A man with no credo, Sabbath finds his only purpose in life cheating on his wife with the voluptuous and equally prurient Drenka Balich, who at the novel’s beginning, succumbs unexpectedly to ovarian cancer, leaving Sabbath with only memories of a sordid lifetime to parse. A man in bed with the days of youthful philandering in the merchant navy and ‘60s free love, Sabbath flees his unhappy New England home for New York City and confronts the realization that at the end of the century nothing is leftfor him but a tête-à- tête with a haunted history of death and trauma.
Roth’s writing is that of a craftsmen, presenting characters and situations with a relaxed grace that embodies the loquacious confessions of a protagonist spilling his guts, but without even a paucity of contrition. He fleshes out Sabbath’s saga by providing rich flashbacks, initially overloading readers with a dense history of references to Sabbath’s terrible losses, but slowly unraveling who his disappeared Nikki is, how he lost his credibility with the off-off- Broadway crowd in the ‘70s, and why Drenka’s highway patrolmen of a son has it out for ol’ Mickey. The writing is informal but wise, tight but loose – like Mickey – the narrator delving into decades old anecdotes, ribald fantasies that are confused with reality, and a twenty-one- page footnote-cum- phone sex transcript. In other words, it’s an accessible yet serious novel and gets the blood flowing in all sorts of organs.
And yet, Sabbath isn’t merely a lecherous pervert nor a villain. Our anti-hero bears much more resemblance to a Falstaffian anti-hero, a doggedly resilient man who refuses to move on or grow up, a quality both redemptive and damning. The freedom he showcases is a guiltless one: a liberation driven by his guile, lust for life, and independence. And while his obdurate isolation may appear as a shortcoming, he understands that “it’s the best preparation I know of for death,” the central preoccupation of the novel. Touché Sabbath. We’ll see you in hell.
Produced by Phillip Griffin
Episode 1: Jernigan by David Gates
Reading Jernigan is like stepping into the mind of a middle-aged man caught in a tunneling psychosis so abysmally dark that even the most enthusiastic PTA members would start wishing the titular Jernigan would do more than entertain his self-destruction and snuff out his candles burning at both ends. The protagonist Jernigan fathers, drinks, lusts, maims, remembers, drinks, fucks, hates, forgets, and drinks his days away, not so fond about the past or the future or – really anything at all.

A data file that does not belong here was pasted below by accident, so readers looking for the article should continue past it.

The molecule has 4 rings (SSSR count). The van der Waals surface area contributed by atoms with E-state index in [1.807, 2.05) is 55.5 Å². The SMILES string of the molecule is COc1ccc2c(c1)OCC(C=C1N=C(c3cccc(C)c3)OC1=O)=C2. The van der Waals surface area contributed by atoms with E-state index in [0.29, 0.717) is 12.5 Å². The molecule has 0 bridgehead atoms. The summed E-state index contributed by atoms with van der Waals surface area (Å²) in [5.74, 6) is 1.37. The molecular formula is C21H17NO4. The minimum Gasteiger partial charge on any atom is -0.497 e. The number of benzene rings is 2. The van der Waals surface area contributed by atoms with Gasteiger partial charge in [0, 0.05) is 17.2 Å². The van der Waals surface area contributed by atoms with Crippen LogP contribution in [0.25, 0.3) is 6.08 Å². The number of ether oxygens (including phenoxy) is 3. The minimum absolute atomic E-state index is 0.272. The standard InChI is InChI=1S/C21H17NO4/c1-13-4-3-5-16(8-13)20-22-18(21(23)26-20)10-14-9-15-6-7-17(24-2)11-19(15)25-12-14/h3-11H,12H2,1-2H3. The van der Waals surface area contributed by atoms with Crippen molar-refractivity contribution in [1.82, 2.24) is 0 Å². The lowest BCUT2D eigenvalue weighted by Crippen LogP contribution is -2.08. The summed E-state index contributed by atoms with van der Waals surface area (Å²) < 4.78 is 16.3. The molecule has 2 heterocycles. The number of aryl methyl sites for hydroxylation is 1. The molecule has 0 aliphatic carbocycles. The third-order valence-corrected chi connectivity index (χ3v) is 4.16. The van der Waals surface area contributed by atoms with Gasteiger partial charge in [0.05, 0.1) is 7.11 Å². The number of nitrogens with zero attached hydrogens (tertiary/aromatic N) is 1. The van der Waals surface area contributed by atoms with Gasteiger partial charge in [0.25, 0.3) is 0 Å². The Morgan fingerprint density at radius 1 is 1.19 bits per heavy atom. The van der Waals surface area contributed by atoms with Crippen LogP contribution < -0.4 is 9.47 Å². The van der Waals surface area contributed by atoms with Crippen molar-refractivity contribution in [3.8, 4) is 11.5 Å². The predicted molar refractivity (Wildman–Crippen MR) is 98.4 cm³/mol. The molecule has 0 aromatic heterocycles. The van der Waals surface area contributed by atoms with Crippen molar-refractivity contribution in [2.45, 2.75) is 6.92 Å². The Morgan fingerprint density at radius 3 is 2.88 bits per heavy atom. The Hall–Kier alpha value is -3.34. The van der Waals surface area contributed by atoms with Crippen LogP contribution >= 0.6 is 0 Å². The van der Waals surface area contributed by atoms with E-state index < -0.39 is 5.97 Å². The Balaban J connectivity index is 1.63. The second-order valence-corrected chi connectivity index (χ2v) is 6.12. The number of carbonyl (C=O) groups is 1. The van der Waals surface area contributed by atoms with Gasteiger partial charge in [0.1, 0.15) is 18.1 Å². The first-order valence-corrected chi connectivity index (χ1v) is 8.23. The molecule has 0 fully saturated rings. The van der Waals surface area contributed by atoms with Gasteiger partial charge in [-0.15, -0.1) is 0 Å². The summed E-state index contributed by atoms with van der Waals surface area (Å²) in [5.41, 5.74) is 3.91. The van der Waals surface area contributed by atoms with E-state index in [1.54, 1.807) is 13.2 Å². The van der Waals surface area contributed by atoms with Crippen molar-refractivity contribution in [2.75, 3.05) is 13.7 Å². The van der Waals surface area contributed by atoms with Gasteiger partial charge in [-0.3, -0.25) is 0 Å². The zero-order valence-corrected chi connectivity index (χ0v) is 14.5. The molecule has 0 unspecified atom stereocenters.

David Gates’ novel climbs into late Reagan era America and manhandles the reins of the period, limning a mal de siècle vibe that adroitly fits accessible reading with the sort of lofty postmodern malaise you expect from the involuted phrasing of a Beckett or Burroughs. You’ll often get subtle nods to figures like Pound and Eliot, but the modernist canon is never a prerequisite for comprehension and serves as a bonus for discovering Jernigan’s attachment to the suffering that art invariably entails. Jernigan is a page-turner, and though it clocks in at 240 pages, the six-month timespan of the novel reads like the study of a polaroid or a lost and crackly VHS tape, the one where you see your dad as the barely contained manic-depressant, only kept from a nervous breakdown thanks to an interminable supply of 7-Eleven beer and belts of Canadian whisky.
The zeitgeist is not too far from our own, and the deluge of motifs ranging from prescription drugs, alcohol, guns, infidelity, xenophobia, sexual abuse, and consumerism frames the American Dream as a mere chimera, its obtainment only made possible through rose-colored glasses or a detested safe and stable upbringing that would only make you another asshole in Jernigan’s eyes. Much of the story plays into our fate as not just people, but as Americans, as consumers, as the sons and daughters of our fathers and the mothers or fathers of our children. Jernigan seems to be looking for a way out of the karmic cycle, but it’s hard to say how hard and if there’s something to be valorized in his pure nihilism and dissatisfaction with living in the Greatest Country in the World.
Whether you can’t manage to get out of bed due to a quotidian micro-existential crisis, or find yourself so deeply addicted to something that functionality is impossible without it, Jernigan will intone a dark message of empathy. For the arty, the depressed, or the bored, the narrative takes readers into the dark heart of a plasticized culture unwilling to speak what it feels and opens the scar tissue of wounds we sometimes forget in order to survive but need exposed in order to live.
Produced by Phillip Griffin